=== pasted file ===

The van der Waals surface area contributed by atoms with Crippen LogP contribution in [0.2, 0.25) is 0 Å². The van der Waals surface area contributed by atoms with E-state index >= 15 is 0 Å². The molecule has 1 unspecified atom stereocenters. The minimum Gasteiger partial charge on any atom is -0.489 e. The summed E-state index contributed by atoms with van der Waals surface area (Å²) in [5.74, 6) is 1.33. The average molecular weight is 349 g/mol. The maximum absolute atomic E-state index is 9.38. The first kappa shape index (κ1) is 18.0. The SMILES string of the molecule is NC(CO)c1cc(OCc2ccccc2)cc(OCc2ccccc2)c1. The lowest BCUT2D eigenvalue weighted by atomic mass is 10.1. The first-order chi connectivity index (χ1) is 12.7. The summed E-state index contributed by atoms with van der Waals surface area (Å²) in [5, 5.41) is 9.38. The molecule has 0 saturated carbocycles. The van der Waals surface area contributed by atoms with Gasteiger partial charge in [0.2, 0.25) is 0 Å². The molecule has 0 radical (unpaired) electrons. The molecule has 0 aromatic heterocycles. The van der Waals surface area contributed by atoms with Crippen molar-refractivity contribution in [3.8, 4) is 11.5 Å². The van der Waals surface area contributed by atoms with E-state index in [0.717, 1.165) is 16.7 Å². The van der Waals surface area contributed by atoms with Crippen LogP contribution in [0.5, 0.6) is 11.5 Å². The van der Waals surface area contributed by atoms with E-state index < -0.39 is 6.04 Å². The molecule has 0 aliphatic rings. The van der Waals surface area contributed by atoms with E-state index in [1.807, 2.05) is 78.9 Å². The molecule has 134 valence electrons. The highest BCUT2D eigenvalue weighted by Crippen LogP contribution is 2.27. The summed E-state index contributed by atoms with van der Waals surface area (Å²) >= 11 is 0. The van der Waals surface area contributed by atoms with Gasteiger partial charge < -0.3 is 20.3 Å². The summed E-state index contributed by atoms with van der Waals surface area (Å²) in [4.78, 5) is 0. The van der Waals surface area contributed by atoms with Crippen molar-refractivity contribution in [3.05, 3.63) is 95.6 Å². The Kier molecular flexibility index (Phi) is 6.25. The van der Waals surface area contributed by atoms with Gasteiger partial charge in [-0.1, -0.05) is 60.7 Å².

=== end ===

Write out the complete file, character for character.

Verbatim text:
The van der Waals surface area contributed by atoms with Crippen LogP contribution in [0.2, 0.25) is 0 Å². The van der Waals surface area contributed by atoms with E-state index >= 15 is 0 Å². The molecule has 1 unspecified atom stereocenters. The minimum Gasteiger partial charge on any atom is -0.489 e. The summed E-state index contributed by atoms with van der Waals surface area (Å²) in [5.74, 6) is 1.33. The average molecular weight is 349 g/mol. The maximum absolute atomic E-state index is 9.38. The first kappa shape index (κ1) is 18.0. The SMILES string of the molecule is NC(CO)c1cc(OCc2ccccc2)cc(OCc2ccccc2)c1. The lowest BCUT2D eigenvalue weighted by atomic mass is 10.1. The first-order chi connectivity index (χ1) is 12.7. The summed E-state index contributed by atoms with van der Waals surface area (Å²) in [5, 5.41) is 9.38. The molecule has 0 saturated carbocycles. The van der Waals surface area contributed by atoms with Gasteiger partial charge in [0.2, 0.25) is 0 Å². The molecule has 0 radical (unpaired) electrons. The molecule has 0 aromatic heterocycles. The van der Waals surface area contributed by atoms with Crippen molar-refractivity contribution in [3.8, 4) is 11.5 Å². The van der Waals surface area contributed by atoms with E-state index in [0.717, 1.165) is 16.7 Å². The van der Waals surface area contributed by atoms with Crippen LogP contribution in [0.5, 0.6) is 11.5 Å². The van der Waals surface area contributed by atoms with E-state index < -0.39 is 6.04 Å². The molecule has 0 aliphatic rings. The van der Waals surface area contributed by atoms with E-state index in [1.807, 2.05) is 78.9 Å². The molecule has 134 valence electrons. The highest BCUT2D eigenvalue weighted by Crippen LogP contribution is 2.27. The summed E-state index contributed by atoms with van der Waals surface area (Å²) >= 11 is 0. The van der Waals surface area contributed by atoms with Gasteiger partial charge < -0.3 is 20.3 Å². The summed E-state index contributed by atoms with van der Waals surface area (Å²) in [4.78, 5) is 0. The van der Waals surface area contributed by atoms with Crippen molar-refractivity contribution in [3.05, 3.63) is 95.6 Å². The Kier molecular flexibility index (Phi) is 6.25. The van der Waals surface area contributed by atoms with Gasteiger partial charge in [-0.1, -0.05) is 60.7 Å².